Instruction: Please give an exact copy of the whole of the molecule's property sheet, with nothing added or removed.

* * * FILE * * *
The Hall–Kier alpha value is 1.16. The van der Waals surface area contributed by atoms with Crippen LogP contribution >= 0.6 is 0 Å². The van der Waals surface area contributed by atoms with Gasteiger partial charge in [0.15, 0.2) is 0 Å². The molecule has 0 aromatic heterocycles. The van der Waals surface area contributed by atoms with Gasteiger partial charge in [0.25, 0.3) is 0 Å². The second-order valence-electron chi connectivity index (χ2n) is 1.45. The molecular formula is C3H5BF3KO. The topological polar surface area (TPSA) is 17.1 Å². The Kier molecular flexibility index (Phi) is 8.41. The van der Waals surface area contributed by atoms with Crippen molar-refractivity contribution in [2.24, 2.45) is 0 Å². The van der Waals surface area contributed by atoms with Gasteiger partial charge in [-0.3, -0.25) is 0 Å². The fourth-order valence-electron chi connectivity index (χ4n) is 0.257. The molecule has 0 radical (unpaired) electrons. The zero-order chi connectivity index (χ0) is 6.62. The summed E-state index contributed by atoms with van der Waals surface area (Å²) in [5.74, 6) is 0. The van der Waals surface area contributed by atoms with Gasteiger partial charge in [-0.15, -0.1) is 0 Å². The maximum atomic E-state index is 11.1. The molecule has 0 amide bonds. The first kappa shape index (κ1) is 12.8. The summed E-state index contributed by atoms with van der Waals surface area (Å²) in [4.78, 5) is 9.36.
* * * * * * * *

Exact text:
The Hall–Kier alpha value is 1.16. The van der Waals surface area contributed by atoms with Crippen LogP contribution >= 0.6 is 0 Å². The van der Waals surface area contributed by atoms with Gasteiger partial charge in [0.15, 0.2) is 0 Å². The molecule has 0 aromatic heterocycles. The van der Waals surface area contributed by atoms with Gasteiger partial charge in [0.25, 0.3) is 0 Å². The second-order valence-electron chi connectivity index (χ2n) is 1.45. The molecular formula is C3H5BF3KO. The topological polar surface area (TPSA) is 17.1 Å². The Kier molecular flexibility index (Phi) is 8.41. The van der Waals surface area contributed by atoms with Crippen molar-refractivity contribution in [2.24, 2.45) is 0 Å². The van der Waals surface area contributed by atoms with Gasteiger partial charge in [-0.3, -0.25) is 0 Å². The fourth-order valence-electron chi connectivity index (χ4n) is 0.257. The molecule has 0 radical (unpaired) electrons. The zero-order chi connectivity index (χ0) is 6.62. The summed E-state index contributed by atoms with van der Waals surface area (Å²) in [5.74, 6) is 0. The van der Waals surface area contributed by atoms with Gasteiger partial charge in [-0.15, -0.1) is 0 Å². The maximum atomic E-state index is 11.1. The molecule has 0 amide bonds. The first kappa shape index (κ1) is 12.8. The summed E-state index contributed by atoms with van der Waals surface area (Å²) in [4.78, 5) is 9.36.